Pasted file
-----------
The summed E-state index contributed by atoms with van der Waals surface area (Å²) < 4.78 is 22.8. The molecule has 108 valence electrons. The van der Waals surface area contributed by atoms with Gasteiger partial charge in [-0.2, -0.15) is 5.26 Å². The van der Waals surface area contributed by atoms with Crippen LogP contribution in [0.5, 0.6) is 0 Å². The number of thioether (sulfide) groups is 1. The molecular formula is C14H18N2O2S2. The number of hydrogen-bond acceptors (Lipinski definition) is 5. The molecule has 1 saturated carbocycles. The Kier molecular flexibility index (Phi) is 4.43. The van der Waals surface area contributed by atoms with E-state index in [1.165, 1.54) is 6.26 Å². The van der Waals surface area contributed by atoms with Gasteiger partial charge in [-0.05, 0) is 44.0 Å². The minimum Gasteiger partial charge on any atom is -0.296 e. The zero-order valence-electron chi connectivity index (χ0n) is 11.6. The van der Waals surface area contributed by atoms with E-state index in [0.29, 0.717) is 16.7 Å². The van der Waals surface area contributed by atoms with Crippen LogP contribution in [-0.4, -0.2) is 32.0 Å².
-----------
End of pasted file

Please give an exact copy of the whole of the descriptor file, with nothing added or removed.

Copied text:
The summed E-state index contributed by atoms with van der Waals surface area (Å²) < 4.78 is 22.8. The molecule has 108 valence electrons. The van der Waals surface area contributed by atoms with Gasteiger partial charge in [-0.2, -0.15) is 5.26 Å². The van der Waals surface area contributed by atoms with Crippen LogP contribution in [0.5, 0.6) is 0 Å². The number of thioether (sulfide) groups is 1. The molecular formula is C14H18N2O2S2. The number of hydrogen-bond acceptors (Lipinski definition) is 5. The molecule has 1 saturated carbocycles. The Kier molecular flexibility index (Phi) is 4.43. The van der Waals surface area contributed by atoms with E-state index in [1.165, 1.54) is 6.26 Å². The van der Waals surface area contributed by atoms with Gasteiger partial charge in [-0.05, 0) is 44.0 Å². The minimum Gasteiger partial charge on any atom is -0.296 e. The zero-order valence-electron chi connectivity index (χ0n) is 11.6. The van der Waals surface area contributed by atoms with E-state index in [0.29, 0.717) is 16.7 Å². The van der Waals surface area contributed by atoms with Crippen LogP contribution in [-0.4, -0.2) is 32.0 Å².